It is a similar story at Zegna, where creative director Alessandro Sartori describes the classic formal suit as something largely popular with bespoke and made-to-measure customers “who wear a suit for their own pleasure”. Ready-to-wear is a different matter. “From pret-a-porter they buy separate pieces choosing an overshirt or a chore and building a suit with matching top and bottom,” he says. Fabrics are silk and cashmere twisted together, and linen, cotton and hemp blends in fresh pastels.
At the celebrated Neapolitan tailor Rubinacci there has also been a marked shift towards a more casual elegance. “The safari is the winner this summer because it is comfortable and it is easy,” says Mariano Rubinacci. “It is relaxed because it is made like a shirt in that it is unlined, but it is worn as a jacket so it can be formal, and it is practical with all the pockets.”
And when it comes to vintage clothing, I am very envious of a brace of Madras cotton jackets that my younger son picked up at Portobello Market: a garment with the Proustian power to summon up images of Eisenhower-era America. The more vigorous the check the better . . . but wear with plain trousers.
Even Huntsman, that bastion of Savile Row grandeur, has noted a pronounced move towards separates. “Long before Covid it became more acceptable for guys to rock up to meetings in blazer and smart trousers,” says creative director Campbell Carey. “This summer we cannot sell enough open-weave hopsack mesh blazers. The weave construction means they can twist in many tones and colours making it very versatile with what you pair it with, and you can have it unlined to let air flow in and out.” Carey is also offering what he calls a “weekend cut”. It is still in the Huntsman silhouette; high armhole, one button, suppressed waist, “but the shoulder line is slightly softer, we have softened the canvas construction and the facing construction is all one piece, replacing the [stiffer] horsehair.”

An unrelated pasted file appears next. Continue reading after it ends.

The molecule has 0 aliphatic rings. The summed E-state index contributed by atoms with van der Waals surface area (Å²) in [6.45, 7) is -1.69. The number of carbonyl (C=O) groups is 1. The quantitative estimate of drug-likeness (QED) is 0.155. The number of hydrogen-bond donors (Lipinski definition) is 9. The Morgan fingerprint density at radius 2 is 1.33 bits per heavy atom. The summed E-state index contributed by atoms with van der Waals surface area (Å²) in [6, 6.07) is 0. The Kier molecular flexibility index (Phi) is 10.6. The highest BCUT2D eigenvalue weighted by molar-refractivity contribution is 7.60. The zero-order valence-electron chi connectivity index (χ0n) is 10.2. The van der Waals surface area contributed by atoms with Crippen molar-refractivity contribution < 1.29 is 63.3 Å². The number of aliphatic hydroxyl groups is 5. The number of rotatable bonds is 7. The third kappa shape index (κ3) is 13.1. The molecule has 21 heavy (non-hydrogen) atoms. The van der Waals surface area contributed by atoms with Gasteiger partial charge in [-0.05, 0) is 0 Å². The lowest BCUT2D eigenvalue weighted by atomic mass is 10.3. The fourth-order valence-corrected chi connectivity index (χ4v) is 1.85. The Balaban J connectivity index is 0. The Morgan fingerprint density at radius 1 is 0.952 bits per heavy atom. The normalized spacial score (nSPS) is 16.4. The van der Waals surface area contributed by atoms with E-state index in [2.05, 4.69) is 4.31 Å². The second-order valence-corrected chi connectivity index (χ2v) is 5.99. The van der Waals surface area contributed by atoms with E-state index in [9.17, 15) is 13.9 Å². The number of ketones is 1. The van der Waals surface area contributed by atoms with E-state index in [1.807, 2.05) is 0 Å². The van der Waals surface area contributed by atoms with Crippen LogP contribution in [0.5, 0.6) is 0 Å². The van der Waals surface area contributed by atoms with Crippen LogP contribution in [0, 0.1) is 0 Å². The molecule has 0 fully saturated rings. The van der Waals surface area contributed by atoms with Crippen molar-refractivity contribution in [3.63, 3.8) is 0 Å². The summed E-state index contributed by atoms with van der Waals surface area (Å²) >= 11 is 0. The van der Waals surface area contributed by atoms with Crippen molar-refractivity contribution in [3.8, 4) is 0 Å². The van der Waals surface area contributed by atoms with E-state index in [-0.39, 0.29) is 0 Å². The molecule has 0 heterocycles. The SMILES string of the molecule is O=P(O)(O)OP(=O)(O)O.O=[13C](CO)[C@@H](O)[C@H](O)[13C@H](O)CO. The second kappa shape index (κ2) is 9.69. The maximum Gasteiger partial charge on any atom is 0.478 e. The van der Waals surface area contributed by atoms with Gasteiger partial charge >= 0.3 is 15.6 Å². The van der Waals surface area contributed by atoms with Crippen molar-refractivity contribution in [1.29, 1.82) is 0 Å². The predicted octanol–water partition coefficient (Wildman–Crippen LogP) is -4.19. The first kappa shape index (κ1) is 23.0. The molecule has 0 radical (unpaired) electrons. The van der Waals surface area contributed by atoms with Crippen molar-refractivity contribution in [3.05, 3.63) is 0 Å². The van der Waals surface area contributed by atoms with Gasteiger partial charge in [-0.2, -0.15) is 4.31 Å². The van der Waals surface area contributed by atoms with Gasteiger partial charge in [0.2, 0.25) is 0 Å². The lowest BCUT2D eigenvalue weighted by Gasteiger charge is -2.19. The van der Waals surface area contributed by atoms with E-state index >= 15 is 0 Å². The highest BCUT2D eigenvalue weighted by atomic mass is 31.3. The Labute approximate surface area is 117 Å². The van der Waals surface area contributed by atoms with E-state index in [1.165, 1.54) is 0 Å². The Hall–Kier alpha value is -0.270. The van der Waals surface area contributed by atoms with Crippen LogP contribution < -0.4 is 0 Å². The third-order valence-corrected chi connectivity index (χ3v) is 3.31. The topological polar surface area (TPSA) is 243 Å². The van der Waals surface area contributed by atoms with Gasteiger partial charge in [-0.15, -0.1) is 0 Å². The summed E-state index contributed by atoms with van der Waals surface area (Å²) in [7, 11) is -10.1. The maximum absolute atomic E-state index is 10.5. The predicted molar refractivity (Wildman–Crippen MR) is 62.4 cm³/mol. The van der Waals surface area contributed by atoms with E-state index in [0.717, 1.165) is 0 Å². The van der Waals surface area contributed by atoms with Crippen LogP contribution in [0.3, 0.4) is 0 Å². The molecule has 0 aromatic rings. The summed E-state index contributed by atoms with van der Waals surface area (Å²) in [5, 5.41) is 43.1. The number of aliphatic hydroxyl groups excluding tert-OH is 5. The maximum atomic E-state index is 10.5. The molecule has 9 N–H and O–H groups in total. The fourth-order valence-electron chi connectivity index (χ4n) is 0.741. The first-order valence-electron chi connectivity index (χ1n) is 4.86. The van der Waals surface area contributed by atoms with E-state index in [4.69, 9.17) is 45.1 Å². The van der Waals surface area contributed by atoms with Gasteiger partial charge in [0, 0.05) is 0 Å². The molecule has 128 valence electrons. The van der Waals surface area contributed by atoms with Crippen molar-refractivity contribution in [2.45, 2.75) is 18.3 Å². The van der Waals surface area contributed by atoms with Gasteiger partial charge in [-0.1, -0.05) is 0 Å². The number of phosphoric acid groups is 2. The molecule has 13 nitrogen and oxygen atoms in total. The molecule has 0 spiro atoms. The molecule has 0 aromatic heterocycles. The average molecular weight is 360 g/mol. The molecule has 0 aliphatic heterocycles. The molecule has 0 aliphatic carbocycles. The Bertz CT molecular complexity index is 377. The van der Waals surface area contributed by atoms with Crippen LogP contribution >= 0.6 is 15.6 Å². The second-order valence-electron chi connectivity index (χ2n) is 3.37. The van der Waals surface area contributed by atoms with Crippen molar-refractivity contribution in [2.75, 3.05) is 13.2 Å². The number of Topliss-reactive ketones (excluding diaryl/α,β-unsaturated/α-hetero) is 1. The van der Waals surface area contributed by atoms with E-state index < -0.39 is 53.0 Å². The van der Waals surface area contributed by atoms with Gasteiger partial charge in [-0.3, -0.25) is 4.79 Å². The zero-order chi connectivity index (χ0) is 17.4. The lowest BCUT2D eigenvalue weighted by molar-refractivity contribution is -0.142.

When it comes to shirts, the idea is to look like you got dressed with the intention of wearing an open-necked shirt, rather than you’ve come from a mafia funeral and hastily removed your tie and unfastened your shirt collar. My tip is to wear something like Bel of Barcelona’s genius linen button down shirt. It’s constructed without a neck band and top button, but with inner facings to look smart while the collar keeps its roll thanks to the buttons at the collar points.
From there you can dial it down further to an open-necked resort shirt with a lido collar of the sort proselytised by menswear designer Scott Fraser Simpson. And if you are feeling adventurous look at the Instagram account of Wei Koh, founder of Rake Tailored garments, who has been spending some of his lockdown in Singapore matching his extensive collection of suits with Hawaiian shirts and filming the results.
FT Weekend Festival
The festival is back and in person at Kenwood House (and online) on September 4 with our usual eclectic line-up of speakers and subjects. Infusing it all will be the spirit of reawakening and the possibility of reimagining the world after the pandemic. To book tickets, visit here
But even in today’s permissive sartorial climate there are still times when the Hawaiian shirt might be considered de trop and that one might feel more comfortable (or less conspicuous) in a tie; and for this the knitted silk tie is perfect. It is an excellent travel companion inasmuch as it refuses to crease or deform when screwed up into a ball and stuffed into the corner of a suitcase and although it sounds oxymoronic it looks relaxed — if you don’t believe me google images of David Hockney and knitted ties, he can make it work with paint stained trousers and rolled up sleeves.
It will be interesting to see if even the knitted tie can survive the prediction by Huntsman’s Carey, that separates have got a long way to go yet. If this summer has been about breezy mesh blazers, he is now turning his attention to the other component of the two-piece and, inspired by the breadth of choice of seersucker, he is working on what he calls a collection of “snazzy shorts”. “They are for next year,” he says, “but make no mistake, blazer and shorts are coming.”